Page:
with SAS Institute founder Jim Goodnight which was published in the Harvard Business Review, and surveys of tens of thousands of leading creative
professionals, Florida shows you the keys for attracting, retaining and managing the best and the brightest. Money is important but it won't seal the deal,
Florida argues. The best and the brightest are intrinsically motivated and seek out challenge, flexibility and the ability to work with other top talent in
their working lives. Florida separates fad from reality in detailing what your organization must do to attract and retain top talent.
On Marketing: Capturing the Creative Class Consumer
There is no more powerful construct in marketing today than Florida's idea of the
creative class. While others talk about fragmenting markets and long
tails, Florida shows you why the creative class of 40 million Americans with 50% of the wages and 70% of disposable income is a group your company can't
afford to miss. Companies from Bacardi USA to BMW have altered their marketing campaigns to attract the creative class. Little wonder Apple dubbed its G5
notebook the new
tool of the creative class. Florida has proprietary market research and segmentation on who they are and where they are across
categories, including occupation and personality type.
On Real Estate: Real Estate for the Creative Economy
Location, location, location. It's an old real estate adage, but it matters today more than ever before. Florida's work on demographics and migration of the creative class has made him one of the most sought after speakers and consultants to the real estate industry. Leading developers consider The Rise of the Creative Class to be the veritable bible for innovative high-value-producing projects in everything from residential to office, commercial and industrial real estate. Florida's subtle but powerful indicators - the Bohemian Index and the Gay Index - show which locations are winners and which are losers in the new real estate reality.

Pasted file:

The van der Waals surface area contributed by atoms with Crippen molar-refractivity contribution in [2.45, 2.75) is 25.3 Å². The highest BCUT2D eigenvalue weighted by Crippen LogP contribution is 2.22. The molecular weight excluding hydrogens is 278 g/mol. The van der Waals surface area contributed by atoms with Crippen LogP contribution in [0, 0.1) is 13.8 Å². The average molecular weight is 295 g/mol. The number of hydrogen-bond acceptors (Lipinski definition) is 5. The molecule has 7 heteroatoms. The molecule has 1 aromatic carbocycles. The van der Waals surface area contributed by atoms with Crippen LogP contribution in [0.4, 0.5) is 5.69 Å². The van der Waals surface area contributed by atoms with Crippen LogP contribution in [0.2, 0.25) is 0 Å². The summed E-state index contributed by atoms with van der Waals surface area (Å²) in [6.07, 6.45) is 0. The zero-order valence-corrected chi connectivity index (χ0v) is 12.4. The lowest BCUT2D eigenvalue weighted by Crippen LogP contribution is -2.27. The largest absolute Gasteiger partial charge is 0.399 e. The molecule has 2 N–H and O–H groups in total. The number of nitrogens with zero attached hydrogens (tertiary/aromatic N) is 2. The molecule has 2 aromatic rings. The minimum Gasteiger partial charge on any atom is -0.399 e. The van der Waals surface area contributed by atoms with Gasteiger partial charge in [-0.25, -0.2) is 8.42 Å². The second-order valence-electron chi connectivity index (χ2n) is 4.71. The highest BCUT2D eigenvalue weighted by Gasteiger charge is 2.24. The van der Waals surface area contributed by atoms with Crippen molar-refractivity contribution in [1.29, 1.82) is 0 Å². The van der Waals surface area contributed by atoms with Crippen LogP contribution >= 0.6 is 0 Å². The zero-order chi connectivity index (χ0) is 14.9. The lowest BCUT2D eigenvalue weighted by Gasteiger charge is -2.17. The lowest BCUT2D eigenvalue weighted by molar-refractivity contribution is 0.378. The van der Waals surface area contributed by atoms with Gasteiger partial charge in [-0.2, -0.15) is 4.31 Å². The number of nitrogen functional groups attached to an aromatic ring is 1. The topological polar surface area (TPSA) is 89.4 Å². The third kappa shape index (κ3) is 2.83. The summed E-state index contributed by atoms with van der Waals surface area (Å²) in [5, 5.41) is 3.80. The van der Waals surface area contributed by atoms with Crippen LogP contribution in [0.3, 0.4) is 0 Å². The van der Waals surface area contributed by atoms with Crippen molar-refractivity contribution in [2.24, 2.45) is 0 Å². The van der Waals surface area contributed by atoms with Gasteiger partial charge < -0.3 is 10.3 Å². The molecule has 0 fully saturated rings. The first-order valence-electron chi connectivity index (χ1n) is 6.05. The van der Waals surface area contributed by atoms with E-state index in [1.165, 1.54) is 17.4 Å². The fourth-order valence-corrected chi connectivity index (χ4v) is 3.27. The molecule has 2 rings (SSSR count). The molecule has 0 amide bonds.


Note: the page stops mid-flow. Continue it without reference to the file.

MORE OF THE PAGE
Who's Your City? - How the Creative Economy is Making the Place Where You Live the Most Important Decision of Your Life
It's a mantra of the age of globalization that where you live doesn't matter: you can telecommute to your high-tech Silicon Valley job, a ski-slope in Idaho, a beach in Hawaii or a loft in Chicago; you can innovate from Shanghai or Bangalore. According to Richard Florida, this is wrong. Place is not only important, it's more important than ever. Globalization is not flattening the world; on the contrary, the world is spiky. Place is becoming more relevant to the global economy and our individual lives. The choice of where to live, therefore, is not an arbitrary one. It is arguably the most important decision we make, as important as choosing a spouse or a career. In fact, place exerts powerful influence over the jobs and careers we have access to, the people meet and our
mating markets and our ability to lead happy and fulfilled lives.
To get Richard Florida to teach you how to create an environment for growth is like getting da Vinci to teach you how to draw.